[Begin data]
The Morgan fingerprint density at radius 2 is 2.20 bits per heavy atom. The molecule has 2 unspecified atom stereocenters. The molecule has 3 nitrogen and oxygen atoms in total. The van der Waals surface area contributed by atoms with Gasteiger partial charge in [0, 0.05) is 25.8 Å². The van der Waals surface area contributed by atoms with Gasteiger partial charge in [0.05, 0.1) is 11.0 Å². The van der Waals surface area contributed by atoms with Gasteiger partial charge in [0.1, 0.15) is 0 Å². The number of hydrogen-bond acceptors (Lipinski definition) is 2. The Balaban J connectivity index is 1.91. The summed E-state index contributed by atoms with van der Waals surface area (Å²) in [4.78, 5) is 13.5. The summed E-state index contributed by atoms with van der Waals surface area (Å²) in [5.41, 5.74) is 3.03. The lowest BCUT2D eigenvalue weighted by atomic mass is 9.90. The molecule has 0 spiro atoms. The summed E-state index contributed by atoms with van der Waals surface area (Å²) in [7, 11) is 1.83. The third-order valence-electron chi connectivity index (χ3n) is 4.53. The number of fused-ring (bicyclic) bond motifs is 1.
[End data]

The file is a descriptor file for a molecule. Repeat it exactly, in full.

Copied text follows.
The Morgan fingerprint density at radius 2 is 2.20 bits per heavy atom. The molecule has 2 unspecified atom stereocenters. The molecule has 3 nitrogen and oxygen atoms in total. The van der Waals surface area contributed by atoms with Gasteiger partial charge in [0, 0.05) is 25.8 Å². The van der Waals surface area contributed by atoms with Gasteiger partial charge in [0.05, 0.1) is 11.0 Å². The van der Waals surface area contributed by atoms with Gasteiger partial charge in [0.1, 0.15) is 0 Å². The number of hydrogen-bond acceptors (Lipinski definition) is 2. The Balaban J connectivity index is 1.91. The summed E-state index contributed by atoms with van der Waals surface area (Å²) in [4.78, 5) is 13.5. The summed E-state index contributed by atoms with van der Waals surface area (Å²) in [5.41, 5.74) is 3.03. The lowest BCUT2D eigenvalue weighted by atomic mass is 9.90. The molecule has 0 spiro atoms. The summed E-state index contributed by atoms with van der Waals surface area (Å²) in [7, 11) is 1.83. The third-order valence-electron chi connectivity index (χ3n) is 4.53. The number of fused-ring (bicyclic) bond motifs is 1.